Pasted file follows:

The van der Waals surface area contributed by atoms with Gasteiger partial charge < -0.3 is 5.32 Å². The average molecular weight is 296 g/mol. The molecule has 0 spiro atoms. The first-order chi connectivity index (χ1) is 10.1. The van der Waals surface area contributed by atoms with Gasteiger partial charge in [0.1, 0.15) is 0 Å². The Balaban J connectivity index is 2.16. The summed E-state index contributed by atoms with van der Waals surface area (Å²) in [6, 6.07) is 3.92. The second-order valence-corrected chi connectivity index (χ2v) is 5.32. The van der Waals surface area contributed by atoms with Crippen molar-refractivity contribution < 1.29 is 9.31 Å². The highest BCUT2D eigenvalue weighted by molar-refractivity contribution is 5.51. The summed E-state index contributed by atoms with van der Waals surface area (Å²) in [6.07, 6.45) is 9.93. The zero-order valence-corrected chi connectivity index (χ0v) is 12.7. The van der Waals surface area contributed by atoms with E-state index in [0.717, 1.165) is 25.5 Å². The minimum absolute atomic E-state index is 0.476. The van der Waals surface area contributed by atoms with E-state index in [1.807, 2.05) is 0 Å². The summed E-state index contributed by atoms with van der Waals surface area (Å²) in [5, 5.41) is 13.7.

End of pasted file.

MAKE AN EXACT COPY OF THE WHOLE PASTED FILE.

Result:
The van der Waals surface area contributed by atoms with Gasteiger partial charge < -0.3 is 5.32 Å². The average molecular weight is 296 g/mol. The molecule has 0 spiro atoms. The first-order chi connectivity index (χ1) is 10.1. The van der Waals surface area contributed by atoms with Gasteiger partial charge in [0.1, 0.15) is 0 Å². The Balaban J connectivity index is 2.16. The summed E-state index contributed by atoms with van der Waals surface area (Å²) in [6, 6.07) is 3.92. The second-order valence-corrected chi connectivity index (χ2v) is 5.32. The van der Waals surface area contributed by atoms with Crippen molar-refractivity contribution < 1.29 is 9.31 Å². The highest BCUT2D eigenvalue weighted by molar-refractivity contribution is 5.51. The summed E-state index contributed by atoms with van der Waals surface area (Å²) in [6.07, 6.45) is 9.93. The zero-order valence-corrected chi connectivity index (χ0v) is 12.7. The van der Waals surface area contributed by atoms with E-state index in [0.717, 1.165) is 25.5 Å². The minimum absolute atomic E-state index is 0.476. The van der Waals surface area contributed by atoms with E-state index in [1.807, 2.05) is 0 Å². The summed E-state index contributed by atoms with van der Waals surface area (Å²) in [5, 5.41) is 13.7.